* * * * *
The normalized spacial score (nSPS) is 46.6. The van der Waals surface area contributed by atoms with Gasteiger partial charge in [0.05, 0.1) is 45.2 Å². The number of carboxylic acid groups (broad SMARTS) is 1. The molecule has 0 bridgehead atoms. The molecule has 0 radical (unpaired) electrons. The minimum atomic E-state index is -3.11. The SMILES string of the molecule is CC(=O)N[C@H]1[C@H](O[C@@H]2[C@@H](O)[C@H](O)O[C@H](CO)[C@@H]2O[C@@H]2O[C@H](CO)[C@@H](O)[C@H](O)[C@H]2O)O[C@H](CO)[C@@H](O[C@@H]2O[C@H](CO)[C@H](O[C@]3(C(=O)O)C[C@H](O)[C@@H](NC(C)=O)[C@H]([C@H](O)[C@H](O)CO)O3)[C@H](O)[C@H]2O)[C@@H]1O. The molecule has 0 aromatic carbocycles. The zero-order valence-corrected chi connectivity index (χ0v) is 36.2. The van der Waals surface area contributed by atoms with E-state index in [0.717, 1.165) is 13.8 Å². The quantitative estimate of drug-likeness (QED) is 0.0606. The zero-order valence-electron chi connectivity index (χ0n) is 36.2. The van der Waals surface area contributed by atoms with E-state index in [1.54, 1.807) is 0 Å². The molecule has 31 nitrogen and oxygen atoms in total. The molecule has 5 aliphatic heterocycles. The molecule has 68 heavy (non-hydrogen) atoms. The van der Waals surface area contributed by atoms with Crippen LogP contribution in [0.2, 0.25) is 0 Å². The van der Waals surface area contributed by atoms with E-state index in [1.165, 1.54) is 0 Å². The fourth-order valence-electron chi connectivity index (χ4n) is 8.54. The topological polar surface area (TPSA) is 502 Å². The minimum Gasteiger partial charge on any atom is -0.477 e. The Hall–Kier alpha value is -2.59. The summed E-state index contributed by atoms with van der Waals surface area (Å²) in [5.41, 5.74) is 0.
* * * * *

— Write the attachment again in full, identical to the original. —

The normalized spacial score (nSPS) is 46.6. The van der Waals surface area contributed by atoms with Gasteiger partial charge in [0.05, 0.1) is 45.2 Å². The number of carboxylic acid groups (broad SMARTS) is 1. The molecule has 0 bridgehead atoms. The molecule has 0 radical (unpaired) electrons. The minimum atomic E-state index is -3.11. The SMILES string of the molecule is CC(=O)N[C@H]1[C@H](O[C@@H]2[C@@H](O)[C@H](O)O[C@H](CO)[C@@H]2O[C@@H]2O[C@H](CO)[C@@H](O)[C@H](O)[C@H]2O)O[C@H](CO)[C@@H](O[C@@H]2O[C@H](CO)[C@H](O[C@]3(C(=O)O)C[C@H](O)[C@@H](NC(C)=O)[C@H]([C@H](O)[C@H](O)CO)O3)[C@H](O)[C@H]2O)[C@@H]1O. The molecule has 0 aromatic carbocycles. The zero-order valence-corrected chi connectivity index (χ0v) is 36.2. The van der Waals surface area contributed by atoms with E-state index in [0.717, 1.165) is 13.8 Å². The quantitative estimate of drug-likeness (QED) is 0.0606. The zero-order valence-electron chi connectivity index (χ0n) is 36.2. The van der Waals surface area contributed by atoms with E-state index in [1.54, 1.807) is 0 Å². The molecule has 31 nitrogen and oxygen atoms in total. The molecule has 5 aliphatic heterocycles. The molecule has 68 heavy (non-hydrogen) atoms. The van der Waals surface area contributed by atoms with Crippen LogP contribution in [0.2, 0.25) is 0 Å². The van der Waals surface area contributed by atoms with E-state index in [1.165, 1.54) is 0 Å². The fourth-order valence-electron chi connectivity index (χ4n) is 8.54. The topological polar surface area (TPSA) is 502 Å². The minimum Gasteiger partial charge on any atom is -0.477 e. The Hall–Kier alpha value is -2.59. The summed E-state index contributed by atoms with van der Waals surface area (Å²) in [5.41, 5.74) is 0.